Dismantling systemic racism must include addressing the denial of rentals to voucher holders. The seemingly neutral policy of refusing to accept Housing Choice Vouchers (commonly known as Section 8), often disproportionately affects minorities. In Craigslist rental listings for Springfield and surrounding communities, the descriptions offering rentals repeatedly include: “No Section 8.” This appears for apartment complexes and single-family homes listed from June 4 to June 19, 2020. One listing emphasized this automatic rejection by putting it in the title: “NO Section 8.”
While source of income is not a protected class under the Federal Fair Housing Act or the Fair Housing laws of Illinois, it is protected for voucher holders renting in Chicago, Cook County, Harwood Heights, Naperville, and Urbana. Wheeling’s Code of Ordinances protect source of income, but they do not cover housing voucher holders.
The 2019 U.S. Census Bureau placed the population of Springfield and Sangamon County as 194,672, with close to 13%, or 25,300, identified as Black or African American. Research by Housing Action Illinois showed 31% of these individuals live in poverty. If these 7,800 people try to rent using a Section 8 voucher, with its guaranteed monthly rental payments, and are denied, this possibly indicates that the neutral policy of a blanket denial has a discriminatory disparate impact on Black and African American individuals.
Housing Action Illinois’ report also showed that 59% of Illinois’ Black population as homeless, and 8 times more likely to experience homelessness than White people. In Springfield and Sangamon County, the percentage is 52%, or more than 13,000 people.
Why are these individuals living in poverty and homeless? Because Black households earn only 42 cents for every dollar that White households earn living in the Springfield metro area, according to the same report by Housing Action Illinois. What you earn affects what you can afford to rent, which in turn affects educational choices and opportunities, and what kind of job can be obtained. This trickles down and continues in the families stuck in this loop. This is a very simplified description of the vicious cycle living in systemic racism.
Housing providers list varying reasons for refusing to accept Section 8 vouchers. My research shows most of those reasons are based on stereotypes – an active and still breathing erroneous microcosm that equates being poor as “lazy” and “irresponsible.” Other arguments include the difficulty in working with public housing authorities and navigating the red tape required for program inclusion. Some housing providers cite the requirement of passing inspections. I do not understand this argument, because every home should be livable, and these standards are not arduous. The rentals I have observed in Lincoln, Nebraska, often have ceilings and walls with holes, open and exposed electrical circuitry, broken or badly leaking plumbing, mold, and below standard heating and cooling systems. These are the housing providers who purchase and rent apartments solely to make money. Apartments are cobbled together to pass inspections.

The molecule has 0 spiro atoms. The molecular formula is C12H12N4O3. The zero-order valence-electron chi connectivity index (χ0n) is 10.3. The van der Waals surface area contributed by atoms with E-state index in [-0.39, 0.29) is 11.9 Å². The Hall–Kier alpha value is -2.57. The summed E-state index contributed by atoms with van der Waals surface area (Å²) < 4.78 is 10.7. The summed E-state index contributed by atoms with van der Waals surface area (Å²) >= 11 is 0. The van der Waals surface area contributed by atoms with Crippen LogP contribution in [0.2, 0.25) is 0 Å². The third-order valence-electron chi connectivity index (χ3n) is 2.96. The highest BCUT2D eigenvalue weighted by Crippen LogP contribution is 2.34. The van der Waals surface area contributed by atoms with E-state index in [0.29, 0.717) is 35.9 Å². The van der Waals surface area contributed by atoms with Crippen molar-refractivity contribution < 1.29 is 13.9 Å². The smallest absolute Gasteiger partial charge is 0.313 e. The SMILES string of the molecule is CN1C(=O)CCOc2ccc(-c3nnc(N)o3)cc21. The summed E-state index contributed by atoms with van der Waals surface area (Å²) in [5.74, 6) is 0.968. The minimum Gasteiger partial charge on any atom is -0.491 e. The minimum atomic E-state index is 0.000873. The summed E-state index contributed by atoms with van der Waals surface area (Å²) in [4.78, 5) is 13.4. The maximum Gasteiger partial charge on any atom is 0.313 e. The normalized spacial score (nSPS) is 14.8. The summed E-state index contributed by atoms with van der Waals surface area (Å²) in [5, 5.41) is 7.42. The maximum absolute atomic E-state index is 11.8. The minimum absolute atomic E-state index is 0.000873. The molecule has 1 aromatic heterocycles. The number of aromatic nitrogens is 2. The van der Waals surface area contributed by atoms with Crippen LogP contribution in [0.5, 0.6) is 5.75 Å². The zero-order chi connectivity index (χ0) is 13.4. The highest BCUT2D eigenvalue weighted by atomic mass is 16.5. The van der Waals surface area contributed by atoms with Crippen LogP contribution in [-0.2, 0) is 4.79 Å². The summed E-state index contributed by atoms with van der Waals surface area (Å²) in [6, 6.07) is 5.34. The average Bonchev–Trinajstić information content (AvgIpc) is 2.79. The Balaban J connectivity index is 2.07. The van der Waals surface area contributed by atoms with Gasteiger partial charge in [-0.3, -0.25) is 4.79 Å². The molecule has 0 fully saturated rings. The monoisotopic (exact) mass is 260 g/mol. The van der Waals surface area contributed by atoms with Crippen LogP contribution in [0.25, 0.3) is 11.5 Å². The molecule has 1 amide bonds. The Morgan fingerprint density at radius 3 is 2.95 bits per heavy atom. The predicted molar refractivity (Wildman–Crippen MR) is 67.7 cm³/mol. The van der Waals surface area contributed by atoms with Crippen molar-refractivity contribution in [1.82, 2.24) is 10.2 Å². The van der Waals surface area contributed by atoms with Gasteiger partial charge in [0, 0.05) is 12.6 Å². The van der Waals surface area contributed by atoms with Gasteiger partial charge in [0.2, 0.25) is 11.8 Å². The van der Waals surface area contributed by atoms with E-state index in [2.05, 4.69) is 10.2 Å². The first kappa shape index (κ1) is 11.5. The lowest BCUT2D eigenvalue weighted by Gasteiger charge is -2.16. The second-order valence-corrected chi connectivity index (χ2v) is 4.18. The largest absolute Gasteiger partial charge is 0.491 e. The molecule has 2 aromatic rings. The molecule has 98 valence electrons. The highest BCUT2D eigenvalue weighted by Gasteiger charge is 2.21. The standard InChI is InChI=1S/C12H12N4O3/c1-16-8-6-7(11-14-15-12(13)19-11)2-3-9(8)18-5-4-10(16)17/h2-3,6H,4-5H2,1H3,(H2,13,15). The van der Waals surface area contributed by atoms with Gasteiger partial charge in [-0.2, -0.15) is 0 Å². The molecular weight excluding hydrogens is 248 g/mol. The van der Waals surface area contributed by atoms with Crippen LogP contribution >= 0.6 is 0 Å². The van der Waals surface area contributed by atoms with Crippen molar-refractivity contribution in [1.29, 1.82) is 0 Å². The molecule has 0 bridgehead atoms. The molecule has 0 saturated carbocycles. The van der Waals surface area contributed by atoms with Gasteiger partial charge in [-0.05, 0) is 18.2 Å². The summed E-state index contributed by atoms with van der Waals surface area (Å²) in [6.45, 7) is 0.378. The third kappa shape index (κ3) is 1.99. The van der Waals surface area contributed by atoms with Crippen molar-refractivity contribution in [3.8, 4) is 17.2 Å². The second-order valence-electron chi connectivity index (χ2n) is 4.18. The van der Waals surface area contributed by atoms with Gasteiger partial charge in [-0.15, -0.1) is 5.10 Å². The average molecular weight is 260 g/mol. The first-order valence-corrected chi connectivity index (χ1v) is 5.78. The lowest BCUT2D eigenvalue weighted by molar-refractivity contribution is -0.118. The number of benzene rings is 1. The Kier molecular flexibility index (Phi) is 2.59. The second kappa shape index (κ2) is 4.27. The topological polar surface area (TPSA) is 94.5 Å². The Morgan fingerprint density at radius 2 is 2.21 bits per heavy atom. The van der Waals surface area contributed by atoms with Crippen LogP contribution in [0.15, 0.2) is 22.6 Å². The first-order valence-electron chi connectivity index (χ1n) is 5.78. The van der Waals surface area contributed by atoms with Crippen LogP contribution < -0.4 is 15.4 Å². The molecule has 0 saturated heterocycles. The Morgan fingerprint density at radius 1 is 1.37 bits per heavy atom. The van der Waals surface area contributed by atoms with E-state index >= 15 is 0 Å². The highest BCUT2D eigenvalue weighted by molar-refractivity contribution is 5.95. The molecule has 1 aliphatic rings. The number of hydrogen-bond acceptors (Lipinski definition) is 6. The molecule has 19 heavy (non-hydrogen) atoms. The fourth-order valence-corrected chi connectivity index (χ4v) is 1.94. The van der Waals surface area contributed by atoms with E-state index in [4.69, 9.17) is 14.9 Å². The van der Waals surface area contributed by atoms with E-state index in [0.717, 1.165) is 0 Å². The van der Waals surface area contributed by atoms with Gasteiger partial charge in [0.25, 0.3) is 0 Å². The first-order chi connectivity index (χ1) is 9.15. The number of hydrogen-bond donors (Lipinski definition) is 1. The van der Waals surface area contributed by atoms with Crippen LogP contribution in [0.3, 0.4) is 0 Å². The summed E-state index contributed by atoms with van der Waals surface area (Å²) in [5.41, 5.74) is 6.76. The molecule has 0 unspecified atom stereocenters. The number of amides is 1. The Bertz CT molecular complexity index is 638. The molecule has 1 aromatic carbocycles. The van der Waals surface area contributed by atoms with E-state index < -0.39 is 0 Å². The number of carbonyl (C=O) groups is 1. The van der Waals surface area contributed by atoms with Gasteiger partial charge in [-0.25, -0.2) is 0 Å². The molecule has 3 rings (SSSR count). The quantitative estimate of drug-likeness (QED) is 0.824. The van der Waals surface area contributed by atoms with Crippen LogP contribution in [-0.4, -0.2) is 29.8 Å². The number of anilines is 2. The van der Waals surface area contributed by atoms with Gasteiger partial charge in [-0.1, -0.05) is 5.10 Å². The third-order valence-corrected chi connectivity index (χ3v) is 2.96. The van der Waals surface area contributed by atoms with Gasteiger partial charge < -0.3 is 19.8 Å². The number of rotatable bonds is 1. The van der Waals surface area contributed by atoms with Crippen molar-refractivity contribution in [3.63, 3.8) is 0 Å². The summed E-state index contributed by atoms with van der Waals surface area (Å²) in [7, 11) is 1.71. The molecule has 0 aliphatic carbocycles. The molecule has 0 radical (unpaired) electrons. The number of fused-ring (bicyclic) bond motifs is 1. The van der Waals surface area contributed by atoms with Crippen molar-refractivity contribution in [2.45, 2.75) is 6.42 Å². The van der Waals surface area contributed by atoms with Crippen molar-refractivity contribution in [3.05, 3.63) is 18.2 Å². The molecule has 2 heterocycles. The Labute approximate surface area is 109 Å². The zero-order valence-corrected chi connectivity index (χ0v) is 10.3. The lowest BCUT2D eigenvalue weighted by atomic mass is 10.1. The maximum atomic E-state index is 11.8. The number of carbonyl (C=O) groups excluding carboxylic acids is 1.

That description is not a blanket statement covering all Section 8 housing providers. However, another sad fact is that well-cared for Section 8 properties are hard to come by. According to the Springfield Housing Authority, for 2020 it had 2,148 Section 8 vouchers and a waiting list. With more than 7,800 living in poverty, that leaves too many with no chance to find decent and affordable housing. The ability to deny rentals based on source of income must be eliminated to open more rental options and a better life for those who simply want a safe place to call home.
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Margie Nichols has worked as a Civil Rights Investigator for the City of Lincoln, Nebraska, Human Rights Commission for more than 12 years in the areas of employment, housing, and public accommodation. In addition to investigating allegations of discrimination, Margie specializes in the Fair Housing Act, and provides outreach and training to housing providers, property management companies, and realtors. With a Bachelor of Science in Journalism, Margie is one class away from obtaining her Master of Arts in Legal Studies from the University of Illinois at Springfield.